Evie’s class celebrated Black History Month throughout February, and even though we are well into April the lessons keep coming. She worked on a big project about Rosa Parks for weeks, and the other day she presented it to her class. She was so PROUD to tell me that it went great! I’m glad her school emphasizes African American history because, after all, it is everyone’s history.
When I saw that the Chicago Children’s Theatre was debuting a production of “Jabari Dreams of Freedom” I knew it would be a special way to tie Evie’s school work into our community. The show follows a young Chicago boy who explores the Civil Rights era through his art and dreams. The play is a history lesson that emphasizes the importance of culture and community – something you just can’t get in a classroom.
At just under an hour, the show kept the attention of everyone in the audience. Music and special effects accompany the simple set, and the changing scenes always gave us something new to see. But, the coolest part was that Evie and I both learned new things (i.e. Rosa Parks wasn’t the first person arrested for refusing to give up her bus seat to a white person – that unsung hero was Claudette Colvin). Evie still has the program from the show because it was full of interesting facts that tied directly back to her school work.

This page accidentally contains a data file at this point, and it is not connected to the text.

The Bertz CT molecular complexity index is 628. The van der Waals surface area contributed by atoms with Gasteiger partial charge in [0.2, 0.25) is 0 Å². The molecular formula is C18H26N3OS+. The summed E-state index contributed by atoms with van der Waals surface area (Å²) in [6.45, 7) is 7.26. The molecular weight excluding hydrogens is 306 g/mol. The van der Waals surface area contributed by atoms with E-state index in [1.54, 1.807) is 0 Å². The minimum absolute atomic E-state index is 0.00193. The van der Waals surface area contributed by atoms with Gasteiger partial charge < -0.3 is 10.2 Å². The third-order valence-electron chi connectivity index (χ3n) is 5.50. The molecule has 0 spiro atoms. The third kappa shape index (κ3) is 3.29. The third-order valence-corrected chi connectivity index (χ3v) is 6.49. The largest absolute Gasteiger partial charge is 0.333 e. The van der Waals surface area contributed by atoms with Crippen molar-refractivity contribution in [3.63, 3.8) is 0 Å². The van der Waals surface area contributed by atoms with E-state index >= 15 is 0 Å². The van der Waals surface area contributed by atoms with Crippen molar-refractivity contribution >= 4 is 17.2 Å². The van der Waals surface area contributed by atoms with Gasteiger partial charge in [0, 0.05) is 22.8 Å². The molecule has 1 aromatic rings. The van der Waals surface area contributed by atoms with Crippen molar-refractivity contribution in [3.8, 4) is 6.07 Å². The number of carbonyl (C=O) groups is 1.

We live in a diverse community, and my kids go to a fairly diverse school. Evie has a naturally open and curious mind, and when she sees an injustice – whether it be someone swiping a cookie from her brother or a poor person begging on the street – she instinctually wants to correct it. I want Evie to hang on to this goodness because as a member of an emerging and energetic generation, SHE has the potential to activate change and promote equality for all.
Just like Jabari.
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